Greenfield in Milwaukee County, Wisconsin — The American Midwest (Great Lakes)
Cold Spring Road
In 1836, surveyors working for the U.S. General Land Office measured out the 6x6 mile grid of the future Town of Greenfield. Arterial roads and streets were later built at half-mile intervals following that pattern. In the days before road maps, streets were usually known by locally-used names, or given the names of streets extending out of Milwaukee to meet them. In 1930 a county-wide system of names and addresses was applied, and many streets received new designations. Cold Spring Road was an exception.
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Available supplies of pure water were important to past residents and remain today. Cold Spring Road was given its name by early settlers because of the prized natural springs along its western portion. The local school district was named “Cold Spring” in 1843, and “Cold Spring Road” has its earliest mention in the will of pioneer John Finan dated 1849. Of the twenty-six roads laid out along the 1836 surveyor’s grid, it alone still bears its original name.
Erected 2008 by State Historical Society of Wisconsin. (Marker Number 524.)
Marker series. This marker is included in the Wisconsin Historical Society marker series.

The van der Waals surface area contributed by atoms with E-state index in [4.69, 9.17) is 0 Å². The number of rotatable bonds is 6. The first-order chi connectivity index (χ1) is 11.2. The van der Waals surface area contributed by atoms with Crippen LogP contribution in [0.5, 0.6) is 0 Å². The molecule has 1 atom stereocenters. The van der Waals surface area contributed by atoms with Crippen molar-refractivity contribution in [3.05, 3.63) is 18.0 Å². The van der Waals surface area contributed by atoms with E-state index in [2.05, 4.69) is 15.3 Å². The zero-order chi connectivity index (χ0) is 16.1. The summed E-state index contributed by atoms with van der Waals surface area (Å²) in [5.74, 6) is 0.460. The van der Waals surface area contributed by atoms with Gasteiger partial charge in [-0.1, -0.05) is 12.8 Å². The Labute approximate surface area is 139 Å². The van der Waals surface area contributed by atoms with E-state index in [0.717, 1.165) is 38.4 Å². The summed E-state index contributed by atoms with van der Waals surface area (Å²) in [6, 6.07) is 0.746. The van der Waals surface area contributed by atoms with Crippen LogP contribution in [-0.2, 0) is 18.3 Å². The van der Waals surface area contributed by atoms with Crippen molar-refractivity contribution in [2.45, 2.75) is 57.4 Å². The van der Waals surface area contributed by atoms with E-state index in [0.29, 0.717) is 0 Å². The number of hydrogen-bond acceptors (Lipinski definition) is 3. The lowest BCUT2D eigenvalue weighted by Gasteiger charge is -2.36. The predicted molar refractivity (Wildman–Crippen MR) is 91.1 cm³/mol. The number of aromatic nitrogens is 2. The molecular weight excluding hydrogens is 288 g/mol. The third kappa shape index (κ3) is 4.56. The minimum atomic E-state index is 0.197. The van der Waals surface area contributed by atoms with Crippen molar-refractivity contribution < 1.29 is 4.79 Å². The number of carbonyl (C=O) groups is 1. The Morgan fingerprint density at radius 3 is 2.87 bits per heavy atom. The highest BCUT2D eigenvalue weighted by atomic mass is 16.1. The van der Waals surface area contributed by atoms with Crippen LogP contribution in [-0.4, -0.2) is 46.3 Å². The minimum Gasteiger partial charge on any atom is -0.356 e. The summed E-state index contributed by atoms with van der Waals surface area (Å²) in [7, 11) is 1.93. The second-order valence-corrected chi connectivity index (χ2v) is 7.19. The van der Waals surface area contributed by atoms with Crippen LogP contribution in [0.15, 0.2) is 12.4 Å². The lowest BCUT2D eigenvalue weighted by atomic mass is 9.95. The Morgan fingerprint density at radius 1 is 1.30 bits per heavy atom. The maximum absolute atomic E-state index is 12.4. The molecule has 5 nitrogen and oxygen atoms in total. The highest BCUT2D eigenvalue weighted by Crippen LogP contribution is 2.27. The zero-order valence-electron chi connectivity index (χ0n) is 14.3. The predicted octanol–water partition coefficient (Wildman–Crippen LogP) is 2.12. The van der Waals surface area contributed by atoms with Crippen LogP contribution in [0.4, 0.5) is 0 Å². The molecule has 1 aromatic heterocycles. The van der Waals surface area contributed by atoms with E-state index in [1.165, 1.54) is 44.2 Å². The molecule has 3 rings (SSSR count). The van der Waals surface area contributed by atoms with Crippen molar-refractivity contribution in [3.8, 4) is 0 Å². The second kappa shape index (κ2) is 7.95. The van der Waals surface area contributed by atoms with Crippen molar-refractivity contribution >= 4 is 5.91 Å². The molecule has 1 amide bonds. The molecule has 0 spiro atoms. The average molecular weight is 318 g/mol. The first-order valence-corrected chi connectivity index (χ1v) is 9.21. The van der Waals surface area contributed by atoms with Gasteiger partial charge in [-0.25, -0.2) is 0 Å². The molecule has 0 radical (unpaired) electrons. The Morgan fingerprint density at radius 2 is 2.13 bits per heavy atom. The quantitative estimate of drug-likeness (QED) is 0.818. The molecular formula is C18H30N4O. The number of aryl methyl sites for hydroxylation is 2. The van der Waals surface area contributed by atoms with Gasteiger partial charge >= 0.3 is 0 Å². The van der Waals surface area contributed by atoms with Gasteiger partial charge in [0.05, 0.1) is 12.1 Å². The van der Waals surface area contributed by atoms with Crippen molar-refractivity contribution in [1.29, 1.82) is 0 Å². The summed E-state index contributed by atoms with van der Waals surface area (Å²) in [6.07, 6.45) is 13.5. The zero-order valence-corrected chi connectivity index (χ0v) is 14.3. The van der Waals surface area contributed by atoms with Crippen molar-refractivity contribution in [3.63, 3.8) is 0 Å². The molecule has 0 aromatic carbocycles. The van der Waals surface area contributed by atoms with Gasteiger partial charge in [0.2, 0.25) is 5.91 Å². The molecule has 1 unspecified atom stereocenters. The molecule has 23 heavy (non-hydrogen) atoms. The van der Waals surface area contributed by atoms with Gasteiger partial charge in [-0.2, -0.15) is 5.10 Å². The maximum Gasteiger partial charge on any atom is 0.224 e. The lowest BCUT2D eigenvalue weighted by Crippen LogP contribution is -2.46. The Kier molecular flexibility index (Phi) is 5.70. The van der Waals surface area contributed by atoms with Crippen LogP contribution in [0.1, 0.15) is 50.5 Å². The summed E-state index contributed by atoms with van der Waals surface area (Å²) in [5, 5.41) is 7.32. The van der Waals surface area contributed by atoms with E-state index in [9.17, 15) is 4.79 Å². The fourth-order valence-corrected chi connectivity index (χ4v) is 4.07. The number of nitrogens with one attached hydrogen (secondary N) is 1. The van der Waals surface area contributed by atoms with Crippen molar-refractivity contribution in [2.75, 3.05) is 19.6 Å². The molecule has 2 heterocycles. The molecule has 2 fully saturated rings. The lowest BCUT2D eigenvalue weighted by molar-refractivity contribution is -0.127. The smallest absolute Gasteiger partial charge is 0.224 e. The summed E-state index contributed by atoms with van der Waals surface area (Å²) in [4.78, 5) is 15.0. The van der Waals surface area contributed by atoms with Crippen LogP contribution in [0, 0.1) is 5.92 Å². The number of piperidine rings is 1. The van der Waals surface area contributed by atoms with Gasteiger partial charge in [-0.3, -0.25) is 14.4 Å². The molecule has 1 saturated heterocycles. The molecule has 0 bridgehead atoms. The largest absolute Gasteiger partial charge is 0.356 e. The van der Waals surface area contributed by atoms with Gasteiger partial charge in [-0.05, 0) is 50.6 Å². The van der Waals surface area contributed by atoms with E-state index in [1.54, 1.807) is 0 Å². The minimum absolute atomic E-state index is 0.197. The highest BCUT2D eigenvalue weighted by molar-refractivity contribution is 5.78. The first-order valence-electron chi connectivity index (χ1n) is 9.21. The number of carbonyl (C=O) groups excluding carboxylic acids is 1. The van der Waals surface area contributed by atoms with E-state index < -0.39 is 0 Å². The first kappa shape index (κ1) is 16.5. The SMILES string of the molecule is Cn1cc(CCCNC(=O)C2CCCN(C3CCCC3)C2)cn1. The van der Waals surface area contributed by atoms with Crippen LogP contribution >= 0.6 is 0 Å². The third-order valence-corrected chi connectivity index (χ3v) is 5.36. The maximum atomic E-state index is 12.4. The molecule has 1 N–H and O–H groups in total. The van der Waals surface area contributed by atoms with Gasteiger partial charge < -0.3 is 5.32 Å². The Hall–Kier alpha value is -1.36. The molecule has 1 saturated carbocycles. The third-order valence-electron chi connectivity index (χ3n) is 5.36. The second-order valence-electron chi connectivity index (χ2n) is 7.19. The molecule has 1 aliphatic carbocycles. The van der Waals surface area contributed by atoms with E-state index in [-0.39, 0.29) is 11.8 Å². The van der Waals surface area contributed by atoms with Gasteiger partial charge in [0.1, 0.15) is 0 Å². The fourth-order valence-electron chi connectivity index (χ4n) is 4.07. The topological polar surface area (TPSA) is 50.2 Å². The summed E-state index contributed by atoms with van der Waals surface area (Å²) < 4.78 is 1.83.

Location. Click for map. Marker is located in Alan Kulwicki Park. Marker is in this post office area: Milwaukee WI 53228, United States of America.
Other nearby markers. At least 8 other markers are within 2 miles of this marker, measured as the crow flies. 1992 NASCAR Champion (about 400 feet away, measured in a direct line); Historic Root River / Root River Parkway (approx. 0.6 miles away); Janesville Plank Road (approx. 1.4 miles away); St. Mary’s Church and Cemetery (approx. 1.4 miles away); Wisconsin's Lime Industry (approx. 1.9 miles away); Boyhood Home of Jeremiah Curtin (approx. 1.9 miles away); Hales Corners – A Farm Village (approx. 1.9 miles away); Turn of the Century Business District (approx. 1.9 miles away). Click for a list of all markers in Greenfield.
Categories. • Roads & Vehicles • Settlements & Settlers •
Credits. This page originally submitted on , by Paul Fehrenbach of Germantown, Wisconsin. This page has been viewed 584 times since then and 3 times this year. Photos: 1, 2, 3, 4. submitted on , by Paul Fehrenbach of Germantown, Wisconsin. • Bill Pfingsten was the editor who published this page. This page was last revised on June 16, 2016.